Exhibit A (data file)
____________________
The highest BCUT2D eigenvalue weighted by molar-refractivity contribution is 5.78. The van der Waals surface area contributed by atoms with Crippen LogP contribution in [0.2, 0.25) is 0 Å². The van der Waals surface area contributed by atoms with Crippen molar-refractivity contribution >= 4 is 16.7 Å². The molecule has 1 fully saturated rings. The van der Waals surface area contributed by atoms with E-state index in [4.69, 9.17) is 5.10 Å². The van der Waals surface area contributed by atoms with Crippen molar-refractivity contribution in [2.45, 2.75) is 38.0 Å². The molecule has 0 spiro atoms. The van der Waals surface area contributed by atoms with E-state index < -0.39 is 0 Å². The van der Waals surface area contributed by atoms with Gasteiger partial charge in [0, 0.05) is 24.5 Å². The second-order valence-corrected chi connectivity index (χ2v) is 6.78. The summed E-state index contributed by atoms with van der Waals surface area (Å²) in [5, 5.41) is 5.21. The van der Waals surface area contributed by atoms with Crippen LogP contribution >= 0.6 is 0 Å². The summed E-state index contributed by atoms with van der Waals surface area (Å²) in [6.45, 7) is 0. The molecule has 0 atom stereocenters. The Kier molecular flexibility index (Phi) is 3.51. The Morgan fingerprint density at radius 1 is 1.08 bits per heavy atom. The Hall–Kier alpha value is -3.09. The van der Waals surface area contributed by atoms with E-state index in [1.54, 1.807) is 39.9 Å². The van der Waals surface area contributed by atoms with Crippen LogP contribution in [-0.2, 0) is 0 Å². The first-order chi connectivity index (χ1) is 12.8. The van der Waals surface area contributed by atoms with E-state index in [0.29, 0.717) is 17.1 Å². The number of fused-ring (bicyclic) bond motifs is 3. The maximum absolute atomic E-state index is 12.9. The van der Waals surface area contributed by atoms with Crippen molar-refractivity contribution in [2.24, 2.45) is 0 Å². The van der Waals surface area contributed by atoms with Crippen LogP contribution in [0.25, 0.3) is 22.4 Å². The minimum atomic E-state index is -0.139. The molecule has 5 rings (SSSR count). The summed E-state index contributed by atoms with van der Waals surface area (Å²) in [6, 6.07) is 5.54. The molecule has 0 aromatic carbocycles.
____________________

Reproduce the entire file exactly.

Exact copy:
The highest BCUT2D eigenvalue weighted by molar-refractivity contribution is 5.78. The van der Waals surface area contributed by atoms with Crippen LogP contribution in [0.2, 0.25) is 0 Å². The van der Waals surface area contributed by atoms with Crippen molar-refractivity contribution >= 4 is 16.7 Å². The molecule has 1 fully saturated rings. The van der Waals surface area contributed by atoms with E-state index in [4.69, 9.17) is 5.10 Å². The van der Waals surface area contributed by atoms with Crippen molar-refractivity contribution in [2.45, 2.75) is 38.0 Å². The molecule has 0 spiro atoms. The van der Waals surface area contributed by atoms with E-state index < -0.39 is 0 Å². The van der Waals surface area contributed by atoms with Gasteiger partial charge in [0, 0.05) is 24.5 Å². The second-order valence-corrected chi connectivity index (χ2v) is 6.78. The summed E-state index contributed by atoms with van der Waals surface area (Å²) in [5, 5.41) is 5.21. The van der Waals surface area contributed by atoms with Crippen LogP contribution >= 0.6 is 0 Å². The summed E-state index contributed by atoms with van der Waals surface area (Å²) in [6.45, 7) is 0. The molecule has 0 atom stereocenters. The Kier molecular flexibility index (Phi) is 3.51. The Morgan fingerprint density at radius 1 is 1.08 bits per heavy atom. The Hall–Kier alpha value is -3.09. The van der Waals surface area contributed by atoms with E-state index in [1.54, 1.807) is 39.9 Å². The van der Waals surface area contributed by atoms with Crippen LogP contribution in [-0.2, 0) is 0 Å². The first-order chi connectivity index (χ1) is 12.8. The van der Waals surface area contributed by atoms with E-state index in [0.29, 0.717) is 17.1 Å². The number of fused-ring (bicyclic) bond motifs is 3. The maximum absolute atomic E-state index is 12.9. The van der Waals surface area contributed by atoms with Crippen molar-refractivity contribution in [2.24, 2.45) is 0 Å². The van der Waals surface area contributed by atoms with Crippen LogP contribution in [0.25, 0.3) is 22.4 Å². The minimum atomic E-state index is -0.139. The molecule has 5 rings (SSSR count). The summed E-state index contributed by atoms with van der Waals surface area (Å²) in [6, 6.07) is 5.54. The molecule has 0 aromatic carbocycles.